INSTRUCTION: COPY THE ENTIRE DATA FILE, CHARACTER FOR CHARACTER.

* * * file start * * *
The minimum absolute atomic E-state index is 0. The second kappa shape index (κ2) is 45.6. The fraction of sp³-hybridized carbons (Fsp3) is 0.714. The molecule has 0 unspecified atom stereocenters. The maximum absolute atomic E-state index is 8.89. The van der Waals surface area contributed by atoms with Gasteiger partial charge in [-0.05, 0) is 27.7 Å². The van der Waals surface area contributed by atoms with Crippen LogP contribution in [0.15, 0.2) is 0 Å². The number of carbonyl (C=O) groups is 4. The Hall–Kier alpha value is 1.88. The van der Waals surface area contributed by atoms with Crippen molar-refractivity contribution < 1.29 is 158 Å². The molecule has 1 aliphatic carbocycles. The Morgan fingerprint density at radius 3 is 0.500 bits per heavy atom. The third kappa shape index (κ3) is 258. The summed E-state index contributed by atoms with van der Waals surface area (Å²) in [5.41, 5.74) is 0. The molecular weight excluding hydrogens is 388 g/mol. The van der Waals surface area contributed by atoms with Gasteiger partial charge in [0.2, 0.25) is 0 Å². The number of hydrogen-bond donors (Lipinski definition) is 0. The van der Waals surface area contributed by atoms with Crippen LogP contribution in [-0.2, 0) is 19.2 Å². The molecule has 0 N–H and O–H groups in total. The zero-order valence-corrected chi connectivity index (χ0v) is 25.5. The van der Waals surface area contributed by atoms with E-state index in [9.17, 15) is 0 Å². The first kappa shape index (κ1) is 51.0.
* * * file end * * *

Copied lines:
The minimum absolute atomic E-state index is 0. The second kappa shape index (κ2) is 45.6. The fraction of sp³-hybridized carbons (Fsp3) is 0.714. The molecule has 0 unspecified atom stereocenters. The maximum absolute atomic E-state index is 8.89. The van der Waals surface area contributed by atoms with Gasteiger partial charge in [-0.05, 0) is 27.7 Å². The van der Waals surface area contributed by atoms with Crippen LogP contribution in [0.15, 0.2) is 0 Å². The number of carbonyl (C=O) groups is 4. The Hall–Kier alpha value is 1.88. The van der Waals surface area contributed by atoms with Crippen molar-refractivity contribution < 1.29 is 158 Å². The molecule has 1 aliphatic carbocycles. The Morgan fingerprint density at radius 3 is 0.500 bits per heavy atom. The third kappa shape index (κ3) is 258. The summed E-state index contributed by atoms with van der Waals surface area (Å²) in [5.41, 5.74) is 0. The molecular weight excluding hydrogens is 388 g/mol. The van der Waals surface area contributed by atoms with Gasteiger partial charge in [0.2, 0.25) is 0 Å². The number of hydrogen-bond donors (Lipinski definition) is 0. The van der Waals surface area contributed by atoms with Crippen LogP contribution in [-0.2, 0) is 19.2 Å². The molecule has 0 N–H and O–H groups in total. The zero-order valence-corrected chi connectivity index (χ0v) is 25.5. The van der Waals surface area contributed by atoms with E-state index in [9.17, 15) is 0 Å². The first kappa shape index (κ1) is 51.0.